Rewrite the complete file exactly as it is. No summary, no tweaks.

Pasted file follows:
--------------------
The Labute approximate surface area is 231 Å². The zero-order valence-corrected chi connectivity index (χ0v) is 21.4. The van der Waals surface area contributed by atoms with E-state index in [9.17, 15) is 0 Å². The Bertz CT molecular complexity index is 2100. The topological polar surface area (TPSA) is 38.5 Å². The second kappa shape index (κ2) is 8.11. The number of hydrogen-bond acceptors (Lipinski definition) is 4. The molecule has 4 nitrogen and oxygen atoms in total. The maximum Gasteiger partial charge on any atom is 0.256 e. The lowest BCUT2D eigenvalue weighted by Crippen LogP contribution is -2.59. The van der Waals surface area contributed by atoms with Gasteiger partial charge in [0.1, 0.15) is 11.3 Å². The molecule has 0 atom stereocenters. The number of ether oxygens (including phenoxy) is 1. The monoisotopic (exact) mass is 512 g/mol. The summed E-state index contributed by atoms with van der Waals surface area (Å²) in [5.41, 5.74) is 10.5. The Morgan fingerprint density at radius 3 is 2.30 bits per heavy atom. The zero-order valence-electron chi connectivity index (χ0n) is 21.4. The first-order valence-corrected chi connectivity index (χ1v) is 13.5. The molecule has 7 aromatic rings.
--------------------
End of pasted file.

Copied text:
The Labute approximate surface area is 231 Å². The zero-order valence-corrected chi connectivity index (χ0v) is 21.4. The van der Waals surface area contributed by atoms with E-state index in [9.17, 15) is 0 Å². The Bertz CT molecular complexity index is 2100. The topological polar surface area (TPSA) is 38.5 Å². The second kappa shape index (κ2) is 8.11. The number of hydrogen-bond acceptors (Lipinski definition) is 4. The molecule has 4 nitrogen and oxygen atoms in total. The maximum Gasteiger partial charge on any atom is 0.256 e. The lowest BCUT2D eigenvalue weighted by Crippen LogP contribution is -2.59. The van der Waals surface area contributed by atoms with Gasteiger partial charge in [0.1, 0.15) is 11.3 Å². The molecule has 0 atom stereocenters. The number of ether oxygens (including phenoxy) is 1. The monoisotopic (exact) mass is 512 g/mol. The summed E-state index contributed by atoms with van der Waals surface area (Å²) in [5.41, 5.74) is 10.5. The Morgan fingerprint density at radius 3 is 2.30 bits per heavy atom. The zero-order valence-electron chi connectivity index (χ0n) is 21.4. The first-order valence-corrected chi connectivity index (χ1v) is 13.5. The molecule has 7 aromatic rings.